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Spanish authorities found that the phones of the country’s prime minister and defense minister were both infected with the Pegasus spyware less than a month after a previous investigation found that the Israeli software was used to snoop on Catalan separatist leaders, the Guardian reported Monday.
Cabinet Minister Félix Bolaños said the spyware was used to extract data from the phones of Prime Minister Pedro Sánchez and Defense Minister Margarita Robles during the period between May and June 2021.
Bolaños noted that the data breaches were not authorized by a Spanish judge, which is a legal requirement for national covert operations, according to the Associated Press. He added that Spain’s highest criminal court will investigate the case.
The announcement raised questions about who would have used the Pegasus spyware, which its manufacturer, NSO Group, claims is only available to state agencies. The Israeli-based company said it would investigate “any suspicion of misuse” of its software and would cooperate with any government probe.
The data breach occurred at a time when Spain’s Socialist-led government was handling a major diplomatic row with Morocco. At the time, Madrid was providing medical care to a prominent separatist leader of Western Sahara, a territory once under Spanish control that Morocco annexed in the 1970s.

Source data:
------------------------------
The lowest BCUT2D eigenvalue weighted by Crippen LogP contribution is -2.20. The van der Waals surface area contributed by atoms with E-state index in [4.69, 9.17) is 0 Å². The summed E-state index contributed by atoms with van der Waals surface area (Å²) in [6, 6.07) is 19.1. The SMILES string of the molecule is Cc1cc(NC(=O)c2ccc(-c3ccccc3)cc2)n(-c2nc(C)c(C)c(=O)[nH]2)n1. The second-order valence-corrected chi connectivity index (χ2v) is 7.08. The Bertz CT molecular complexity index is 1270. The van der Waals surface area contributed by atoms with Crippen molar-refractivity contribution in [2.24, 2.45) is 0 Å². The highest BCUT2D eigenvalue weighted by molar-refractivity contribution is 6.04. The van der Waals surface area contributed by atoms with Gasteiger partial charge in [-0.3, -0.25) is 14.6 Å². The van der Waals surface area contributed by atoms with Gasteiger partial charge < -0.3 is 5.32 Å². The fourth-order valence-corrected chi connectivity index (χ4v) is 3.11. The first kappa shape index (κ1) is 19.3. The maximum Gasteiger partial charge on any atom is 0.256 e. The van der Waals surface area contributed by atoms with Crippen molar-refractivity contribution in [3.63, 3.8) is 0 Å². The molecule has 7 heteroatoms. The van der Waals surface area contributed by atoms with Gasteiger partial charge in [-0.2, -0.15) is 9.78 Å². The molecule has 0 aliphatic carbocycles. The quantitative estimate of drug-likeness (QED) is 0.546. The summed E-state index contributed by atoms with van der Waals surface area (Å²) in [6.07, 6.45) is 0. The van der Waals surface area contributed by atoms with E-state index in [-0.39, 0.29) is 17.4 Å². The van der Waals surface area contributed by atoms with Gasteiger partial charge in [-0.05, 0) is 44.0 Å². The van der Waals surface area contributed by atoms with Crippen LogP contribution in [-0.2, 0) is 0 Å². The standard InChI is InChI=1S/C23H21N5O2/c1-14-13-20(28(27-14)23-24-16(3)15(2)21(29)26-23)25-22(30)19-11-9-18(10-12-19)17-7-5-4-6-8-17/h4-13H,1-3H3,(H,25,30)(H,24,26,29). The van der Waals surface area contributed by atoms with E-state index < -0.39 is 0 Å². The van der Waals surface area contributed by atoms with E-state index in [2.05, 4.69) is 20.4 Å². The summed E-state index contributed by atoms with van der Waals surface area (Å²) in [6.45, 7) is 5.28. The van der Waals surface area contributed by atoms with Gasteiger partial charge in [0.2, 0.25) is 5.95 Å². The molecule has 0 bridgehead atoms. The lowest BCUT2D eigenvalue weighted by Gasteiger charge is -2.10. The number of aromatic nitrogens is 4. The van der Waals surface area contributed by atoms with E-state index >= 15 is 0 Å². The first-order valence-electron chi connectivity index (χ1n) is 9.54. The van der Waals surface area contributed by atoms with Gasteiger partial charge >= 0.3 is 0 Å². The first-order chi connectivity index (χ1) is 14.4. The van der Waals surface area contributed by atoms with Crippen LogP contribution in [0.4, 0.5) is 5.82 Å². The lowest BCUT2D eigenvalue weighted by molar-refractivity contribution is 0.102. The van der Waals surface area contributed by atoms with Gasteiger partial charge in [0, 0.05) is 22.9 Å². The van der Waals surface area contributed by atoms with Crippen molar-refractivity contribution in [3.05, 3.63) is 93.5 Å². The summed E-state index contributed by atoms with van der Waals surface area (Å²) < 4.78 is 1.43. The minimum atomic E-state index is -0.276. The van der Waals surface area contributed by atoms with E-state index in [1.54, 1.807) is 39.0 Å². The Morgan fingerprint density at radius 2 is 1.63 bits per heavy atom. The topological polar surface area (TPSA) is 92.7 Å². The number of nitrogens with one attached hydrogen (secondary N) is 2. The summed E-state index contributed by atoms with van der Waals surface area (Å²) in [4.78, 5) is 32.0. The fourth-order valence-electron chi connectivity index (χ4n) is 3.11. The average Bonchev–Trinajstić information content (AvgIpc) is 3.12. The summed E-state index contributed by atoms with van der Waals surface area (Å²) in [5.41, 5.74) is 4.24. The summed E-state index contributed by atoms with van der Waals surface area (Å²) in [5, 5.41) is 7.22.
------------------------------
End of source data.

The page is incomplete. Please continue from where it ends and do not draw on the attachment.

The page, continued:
The situation escalated when thousands of migrants pushed their way into Spain’s North African enclave of Ceuta from Morocco, prompting the Spanish government to send troops to the territory to stop the influx.
Morocco denied it had encouraged migrants to make their way into Ceuta.
Meanwhile, the recent breach also came weeks after Citizen Lab, a Canadian-based cybersecurity group, found that Pegasus was used to spy on dozens of members of Catalonia’s independence movement, including the president of the northeastern Spanish region, Pere Aragonès, and three of his predecessors.
The regional government accused Spain’s National Intelligence Center (CNI) of spying on separatists. It also declared that relations with national authorities were “on hold” until full explanations are offered and those responsible are punished.
The Spanish government pledged an internal inquiry into the alleged targeting of Catalan activists, and Spain’s public ombudsman has also launched an independent probe.